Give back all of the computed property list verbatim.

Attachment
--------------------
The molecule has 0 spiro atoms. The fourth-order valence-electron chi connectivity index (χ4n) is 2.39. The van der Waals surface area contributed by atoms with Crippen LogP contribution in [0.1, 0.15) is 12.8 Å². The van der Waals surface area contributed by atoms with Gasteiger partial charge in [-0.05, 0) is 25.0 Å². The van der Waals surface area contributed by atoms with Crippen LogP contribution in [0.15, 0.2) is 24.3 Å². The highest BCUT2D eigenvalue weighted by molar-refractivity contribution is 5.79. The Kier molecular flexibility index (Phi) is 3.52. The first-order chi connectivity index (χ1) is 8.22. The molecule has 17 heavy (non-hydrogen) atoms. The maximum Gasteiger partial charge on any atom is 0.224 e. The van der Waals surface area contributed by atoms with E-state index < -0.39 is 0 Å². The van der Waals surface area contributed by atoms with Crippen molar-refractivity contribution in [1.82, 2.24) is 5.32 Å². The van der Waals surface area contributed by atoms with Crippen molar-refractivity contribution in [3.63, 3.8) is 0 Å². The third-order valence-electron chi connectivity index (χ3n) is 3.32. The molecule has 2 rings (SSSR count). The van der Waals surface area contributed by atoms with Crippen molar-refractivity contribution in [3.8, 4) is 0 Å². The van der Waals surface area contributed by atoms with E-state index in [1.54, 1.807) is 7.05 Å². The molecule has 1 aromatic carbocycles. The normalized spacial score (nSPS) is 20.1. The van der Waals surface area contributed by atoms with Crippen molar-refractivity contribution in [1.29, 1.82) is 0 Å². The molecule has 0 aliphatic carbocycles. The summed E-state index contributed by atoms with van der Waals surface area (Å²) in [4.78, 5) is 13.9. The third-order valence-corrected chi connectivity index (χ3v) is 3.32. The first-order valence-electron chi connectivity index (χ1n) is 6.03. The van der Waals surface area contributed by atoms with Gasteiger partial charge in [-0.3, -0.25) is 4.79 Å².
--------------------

The molecule has 0 spiro atoms. The fourth-order valence-electron chi connectivity index (χ4n) is 2.39. The van der Waals surface area contributed by atoms with Crippen LogP contribution in [0.1, 0.15) is 12.8 Å². The van der Waals surface area contributed by atoms with Gasteiger partial charge in [-0.05, 0) is 25.0 Å². The van der Waals surface area contributed by atoms with Crippen LogP contribution in [0.15, 0.2) is 24.3 Å². The highest BCUT2D eigenvalue weighted by molar-refractivity contribution is 5.79. The Kier molecular flexibility index (Phi) is 3.52. The first-order chi connectivity index (χ1) is 8.22. The molecule has 17 heavy (non-hydrogen) atoms. The maximum Gasteiger partial charge on any atom is 0.224 e. The van der Waals surface area contributed by atoms with E-state index < -0.39 is 0 Å². The van der Waals surface area contributed by atoms with Crippen molar-refractivity contribution in [1.82, 2.24) is 5.32 Å². The van der Waals surface area contributed by atoms with Crippen molar-refractivity contribution in [3.63, 3.8) is 0 Å². The third-order valence-electron chi connectivity index (χ3n) is 3.32. The molecule has 2 rings (SSSR count). The van der Waals surface area contributed by atoms with Crippen molar-refractivity contribution in [3.8, 4) is 0 Å². The van der Waals surface area contributed by atoms with E-state index in [1.54, 1.807) is 7.05 Å². The molecule has 1 aromatic carbocycles. The normalized spacial score (nSPS) is 20.1. The van der Waals surface area contributed by atoms with Crippen molar-refractivity contribution in [1.29, 1.82) is 0 Å². The molecule has 0 aliphatic carbocycles. The summed E-state index contributed by atoms with van der Waals surface area (Å²) in [4.78, 5) is 13.9. The third-order valence-corrected chi connectivity index (χ3v) is 3.32. The first-order valence-electron chi connectivity index (χ1n) is 6.03. The van der Waals surface area contributed by atoms with Gasteiger partial charge in [-0.3, -0.25) is 4.79 Å².